The movement of the older exocomets is governed by a massive planetary body, an exoplanet known as Beta Pictoris b. This huge planet, with a mass estimated at between four and 11 times that of Jupiter, and a radius around 65 percent greater than Jupiter's, orbits at about a billion kilometers from its parent star. That would place Beta Pictoris b roughly halfway between the orbits of Jupiter and Saturn in our own solar system.
Beta Pictoris other family of exocomets probably arose from the recent breakdown of one or a few bigger objects.
The family of older exocomets were found to have a variety of orbits. They were also only weakly active in giving off gas and dust. Such an analysis suggests these comets had just about exhausted their supplies of ices, as a result of these ices being burned off due to multiple passages close to Beta Pictoris.
It turned out the orbits of these older comets, both in their eccentricity and orientation, were exactly as predicted for comets trapped in orbital resonance with a massive planet — in other words a massive planet, much like a sheepdog penning sheep, was keeping this flock of exocomets in hemmed into predetermined paths.
From that the astronomers could deduce that this planet in resonance must be located roughly 700 million kilometers from Beta Pictoris, close to where the planet Beta Pictoris b was discovered.
The second family of exocomets are much more active but they’re also on nearly identical orbits, suggesting they all had the same origin, in all probability the breakdown of a larger object, the fragments of which are now in an orbit that grazes Beta Pictoris.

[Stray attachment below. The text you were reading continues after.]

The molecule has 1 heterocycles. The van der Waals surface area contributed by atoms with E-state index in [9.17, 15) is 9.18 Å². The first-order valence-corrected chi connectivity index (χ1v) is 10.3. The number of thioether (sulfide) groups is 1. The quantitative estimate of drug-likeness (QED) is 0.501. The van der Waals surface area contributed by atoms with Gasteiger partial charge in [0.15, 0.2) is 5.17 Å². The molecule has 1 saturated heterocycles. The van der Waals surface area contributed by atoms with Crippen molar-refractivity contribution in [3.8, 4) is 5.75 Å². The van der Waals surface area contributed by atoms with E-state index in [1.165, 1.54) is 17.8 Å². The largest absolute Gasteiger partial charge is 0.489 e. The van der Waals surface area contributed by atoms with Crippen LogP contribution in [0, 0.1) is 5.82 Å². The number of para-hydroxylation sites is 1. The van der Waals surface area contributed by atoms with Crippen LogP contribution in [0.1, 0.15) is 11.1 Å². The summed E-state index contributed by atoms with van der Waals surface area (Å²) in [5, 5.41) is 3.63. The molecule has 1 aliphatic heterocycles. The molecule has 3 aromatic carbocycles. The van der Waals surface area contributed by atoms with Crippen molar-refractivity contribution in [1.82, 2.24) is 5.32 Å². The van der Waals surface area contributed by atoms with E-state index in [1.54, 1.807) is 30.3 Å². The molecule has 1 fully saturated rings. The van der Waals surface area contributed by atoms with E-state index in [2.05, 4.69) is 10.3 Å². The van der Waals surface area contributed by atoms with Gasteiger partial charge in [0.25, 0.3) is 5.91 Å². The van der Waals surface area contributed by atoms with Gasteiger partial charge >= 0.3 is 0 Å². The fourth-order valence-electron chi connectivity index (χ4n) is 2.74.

These younger exocomets are comparable to the comets of the Kreutz family of Sun-grazing comets in our Solar System, or the fragments of Comet Shoemaker-Levy 9, which smashed into Jupiter in July 1994.
Lead author of the study, Flavien Kiefer of the Institute of Astrophysics in Paris (Institut d’astrophysique de Paris), commented, “For the first time a statistical study has determined the physics and orbits for a large number of exocomets. This work provides a remarkable look at the mechanisms that were at work in the Solar System just after its formation 4.5 billion years ago.”
The French team’s results are presented in a paper entitled "Two families of exocomets in the Beta Pictoris system" in the journal Nature Oct. 23, 2014.
The ESO is Europe’s foremost intergovernmental astronomy organisation, a leader in its field of ground-based astronomical observations.
The 15 country venture currently operates from three unique astronomical observation locations at La Silla, Paranal and Chajnantor in Chile.
ESO is engaged as European partner of a revolutionary astronomical telescope, the Atacama Large Millimeter/submillimeter Array or ALMA for short, the largest astronomical project in existence.
The Atacama Desert will also be the home of the planned ESO 39-metre European Extremely Large optical/near-infrared Telescope, the E-ELT, which, when constructed, will become the world’s biggest “eye on the sky”.
More about Beta Pictoris, exocomets, Comets, origins of solar system, Astronomy